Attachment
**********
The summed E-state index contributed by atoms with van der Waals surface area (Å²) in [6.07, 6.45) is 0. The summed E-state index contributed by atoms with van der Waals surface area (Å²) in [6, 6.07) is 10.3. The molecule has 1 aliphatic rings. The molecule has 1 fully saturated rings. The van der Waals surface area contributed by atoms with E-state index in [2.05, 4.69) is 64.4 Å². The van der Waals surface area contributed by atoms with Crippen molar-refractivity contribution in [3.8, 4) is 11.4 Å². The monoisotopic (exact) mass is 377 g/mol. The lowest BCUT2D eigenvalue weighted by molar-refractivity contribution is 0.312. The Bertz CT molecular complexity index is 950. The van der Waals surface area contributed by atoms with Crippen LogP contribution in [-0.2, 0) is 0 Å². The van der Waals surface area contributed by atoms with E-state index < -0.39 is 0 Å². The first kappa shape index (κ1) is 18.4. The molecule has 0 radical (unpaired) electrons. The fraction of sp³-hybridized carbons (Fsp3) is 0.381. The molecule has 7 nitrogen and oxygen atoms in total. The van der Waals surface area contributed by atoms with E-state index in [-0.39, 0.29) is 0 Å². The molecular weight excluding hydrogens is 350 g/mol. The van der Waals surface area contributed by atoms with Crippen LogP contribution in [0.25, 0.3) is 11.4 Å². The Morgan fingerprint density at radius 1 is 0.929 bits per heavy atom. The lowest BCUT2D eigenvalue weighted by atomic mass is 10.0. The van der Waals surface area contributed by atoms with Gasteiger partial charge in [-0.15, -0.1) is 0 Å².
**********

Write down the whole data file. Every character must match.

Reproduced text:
The summed E-state index contributed by atoms with van der Waals surface area (Å²) in [6.07, 6.45) is 0. The summed E-state index contributed by atoms with van der Waals surface area (Å²) in [6, 6.07) is 10.3. The molecule has 1 aliphatic rings. The molecule has 1 fully saturated rings. The van der Waals surface area contributed by atoms with E-state index in [2.05, 4.69) is 64.4 Å². The van der Waals surface area contributed by atoms with Crippen molar-refractivity contribution in [3.8, 4) is 11.4 Å². The monoisotopic (exact) mass is 377 g/mol. The lowest BCUT2D eigenvalue weighted by molar-refractivity contribution is 0.312. The Bertz CT molecular complexity index is 950. The van der Waals surface area contributed by atoms with Crippen LogP contribution in [-0.2, 0) is 0 Å². The van der Waals surface area contributed by atoms with E-state index < -0.39 is 0 Å². The first kappa shape index (κ1) is 18.4. The molecule has 0 radical (unpaired) electrons. The fraction of sp³-hybridized carbons (Fsp3) is 0.381. The molecule has 7 nitrogen and oxygen atoms in total. The van der Waals surface area contributed by atoms with E-state index in [-0.39, 0.29) is 0 Å². The molecular weight excluding hydrogens is 350 g/mol. The van der Waals surface area contributed by atoms with Crippen LogP contribution in [0.25, 0.3) is 11.4 Å². The Morgan fingerprint density at radius 1 is 0.929 bits per heavy atom. The lowest BCUT2D eigenvalue weighted by atomic mass is 10.0. The van der Waals surface area contributed by atoms with Gasteiger partial charge in [-0.15, -0.1) is 0 Å².